The appalling scenes of a protester being dragged into the grounds of the Chinese Consulate in Manchester yesterday afternoon, apparently by Chinese consulate staff, and severely beaten, have rightly been widely condemned by Parliamentarians from all parties.
The newly elected Chair of the House of Commons Foreign Affairs Committee, Alicia Kearns MP, tweeted that: ‘The CCP will not import their beating of protestors and denial of free speech to British streets’. She called on the government to summon the Chinese ambassador and said that ‘if any official has beaten protesters, they must be expelled or prosecuted’.
Among others to voice their concerns are former Conservative Party leader and co-chair of the Inter-Parliamentary Alliance on China (IPAC), Sir Iain Duncan Smith MP, Labour’s Shadow Minister for Asia Catherine West MP, independent cross-bench peer Lord Alton and the local MP, Shadow Justice Minister Afzal Khan, in whose Manchester Gorton constituency the consulate is located.
For those unfamiliar with the protest, it was a peaceful demonstration by Hongkongers to mark the opening day of the Chinese Communist Party’s 20th National Congress – one which turned into a nightmare when a group of men stormed out of the compound to furiously tear down the protesters’ banners. The image which had most infuriated them was one of Xi Jinping depicting him as the Emperor with no clothes. ‘This would be intolerable and unacceptable for any diplomatic and consular missions of any country,’ a consulate spokesperson later remarked. ‘Therefore, we condemn this deplorable act with strong indignation and firm opposition.’
Condemning the image is one thing; dragging a protester, who is a Hongkonger, into the Consulate and beating him is quite another. Footage circulating on social media yesterday evening showed the man being beaten and kicked on the ground and at another moment his hair being pulled and another man attempting to gouge his eyes out. He was rescued by Manchester police, who managed to drag him out of the consulate grounds.
It is alleged that one of the key perpetrators may have been the Consul-General himself, Zheng Xiyuan. If so, it raises the Chinese regime’s aggressive ‘wolf-warrior diplomacy’ to an entirely new level. There is absolutely no doubt that this incident should be thoroughly investigated, and officials found responsible should either face criminal prosecution, immediate expulsion, or both. The Foreign Secretary James Cleverly should summon the Chinese Ambassador in London immediately to protest and demand an apology, and the Home Secretary Suella Braverman should examine all options for what further action should be taken.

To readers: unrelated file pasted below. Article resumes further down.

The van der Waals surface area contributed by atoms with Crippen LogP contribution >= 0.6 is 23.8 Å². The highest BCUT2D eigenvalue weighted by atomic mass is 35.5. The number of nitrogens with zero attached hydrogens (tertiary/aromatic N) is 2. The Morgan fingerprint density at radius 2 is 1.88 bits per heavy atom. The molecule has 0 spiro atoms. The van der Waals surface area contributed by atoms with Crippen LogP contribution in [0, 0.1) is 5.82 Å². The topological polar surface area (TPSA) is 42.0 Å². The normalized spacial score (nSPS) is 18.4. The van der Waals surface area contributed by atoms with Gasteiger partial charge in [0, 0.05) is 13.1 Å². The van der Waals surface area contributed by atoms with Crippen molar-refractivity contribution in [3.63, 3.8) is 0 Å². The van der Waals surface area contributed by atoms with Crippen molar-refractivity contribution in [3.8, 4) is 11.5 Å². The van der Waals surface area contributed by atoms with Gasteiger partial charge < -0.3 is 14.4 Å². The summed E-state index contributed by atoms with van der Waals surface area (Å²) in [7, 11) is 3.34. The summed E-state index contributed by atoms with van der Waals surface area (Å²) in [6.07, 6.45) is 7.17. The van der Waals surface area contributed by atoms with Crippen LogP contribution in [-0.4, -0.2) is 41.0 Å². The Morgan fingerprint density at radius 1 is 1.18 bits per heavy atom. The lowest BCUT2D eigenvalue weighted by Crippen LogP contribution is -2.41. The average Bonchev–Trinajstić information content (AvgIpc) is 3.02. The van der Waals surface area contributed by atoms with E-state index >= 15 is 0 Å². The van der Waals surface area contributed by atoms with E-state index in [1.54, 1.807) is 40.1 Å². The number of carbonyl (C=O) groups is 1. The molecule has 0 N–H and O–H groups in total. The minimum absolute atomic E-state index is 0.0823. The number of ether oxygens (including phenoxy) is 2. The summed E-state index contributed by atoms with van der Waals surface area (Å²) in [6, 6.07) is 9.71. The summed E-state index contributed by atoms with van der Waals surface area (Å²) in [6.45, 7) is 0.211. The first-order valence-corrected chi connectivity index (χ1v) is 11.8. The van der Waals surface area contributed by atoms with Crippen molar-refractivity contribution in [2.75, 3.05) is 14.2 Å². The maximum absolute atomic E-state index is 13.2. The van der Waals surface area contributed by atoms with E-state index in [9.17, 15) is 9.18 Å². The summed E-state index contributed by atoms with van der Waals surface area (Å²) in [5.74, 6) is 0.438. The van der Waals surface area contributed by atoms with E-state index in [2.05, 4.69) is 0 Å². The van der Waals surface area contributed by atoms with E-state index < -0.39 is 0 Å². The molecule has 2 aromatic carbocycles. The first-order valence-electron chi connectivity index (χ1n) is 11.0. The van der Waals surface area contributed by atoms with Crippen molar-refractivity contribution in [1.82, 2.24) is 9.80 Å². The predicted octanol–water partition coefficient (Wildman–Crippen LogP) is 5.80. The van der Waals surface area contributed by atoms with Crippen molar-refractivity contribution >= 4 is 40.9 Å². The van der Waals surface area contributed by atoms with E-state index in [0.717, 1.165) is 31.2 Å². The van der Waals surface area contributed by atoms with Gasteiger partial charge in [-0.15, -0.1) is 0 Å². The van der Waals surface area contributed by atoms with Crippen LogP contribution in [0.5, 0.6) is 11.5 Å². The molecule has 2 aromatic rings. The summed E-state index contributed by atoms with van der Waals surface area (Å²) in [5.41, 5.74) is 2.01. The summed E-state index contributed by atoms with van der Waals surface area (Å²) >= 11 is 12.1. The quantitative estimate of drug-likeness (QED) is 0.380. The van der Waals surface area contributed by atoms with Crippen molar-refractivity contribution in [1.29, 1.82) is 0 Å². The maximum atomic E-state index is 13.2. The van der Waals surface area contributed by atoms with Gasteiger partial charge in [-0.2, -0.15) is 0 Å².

This is not the first time Beijing’s thugs have shown their true colours in Britain. In November last year, pro-Beijing activists attacked Hong Kong protesters in London’s China Town. Hongkonger students in universities around the UK have faced threats and intimidation. And almost exactly four years ago, I witnessed the Chinese regime’s outrageous aggression first-hand, at a fringe event at the Conservative Party Conference in Birmingham. Kong Linlin, a reporter from China Global Television Network (CGTN), the state broadcaster, screamed a torrent of verbal abuse at me as I was making my concluding remarks, and then repeatedly slapped a Hong Kong friend, Enoch Liu, who had calmly asked her to sit down. We had to call security, and Ms Kong was arrested by the police and, eventually, charged, prosecuted and convicted for common assault.
Such incidents are much more common in Australia and Canada, but as the Hong Kong diaspora in the United Kingdom grows, there are legitimate concerns among many for their safety. This is something the Government should take seriously. Britain has done the right thing in opening our doors to Hongkongers and providing them with a lifeline, but we need to ensure that they can enjoy their newfound freedom in this country in peace. The right to peaceful protest is absolutely fundamental. Chinese diplomats must not be allowed to impose their barbaric, repressive rule on our streets, nor hide behind the cloak of diplomatic immunity when they commit crimes.
In addition to conducting an inquiry, summoning the Chinese Ambassador and expelling the Consul-General and other Consulate staff if proven to have been involved, there is one other step the Government should consider: reviewing China’s plans for a new embassy next to Tower Bridge.
China has purchased the former Royal Mint, an historic building and a landmark site in a congested area of London. It intends to turn the site into a new embassy, although its planning application has not yet been approved by the local council. Imagine if an incident similar to what happened in Manchester yesterday were to occur in the future at China’s new embassy. Imagine if protesters were dragged by Beijing’s thugs into the old Royal Mint and beaten up. Imagine the chaos that would ensue on the site right opposite the Tower of London.
It is not too late for the decision to be reviewed, the plans rejected and approval for a new embassy on this site refused. It would send Beijing an important signal that we are no longer prepared to be cowed, either by China’s money or its thuggery. In light of yesterday, that would be a vital message to send.
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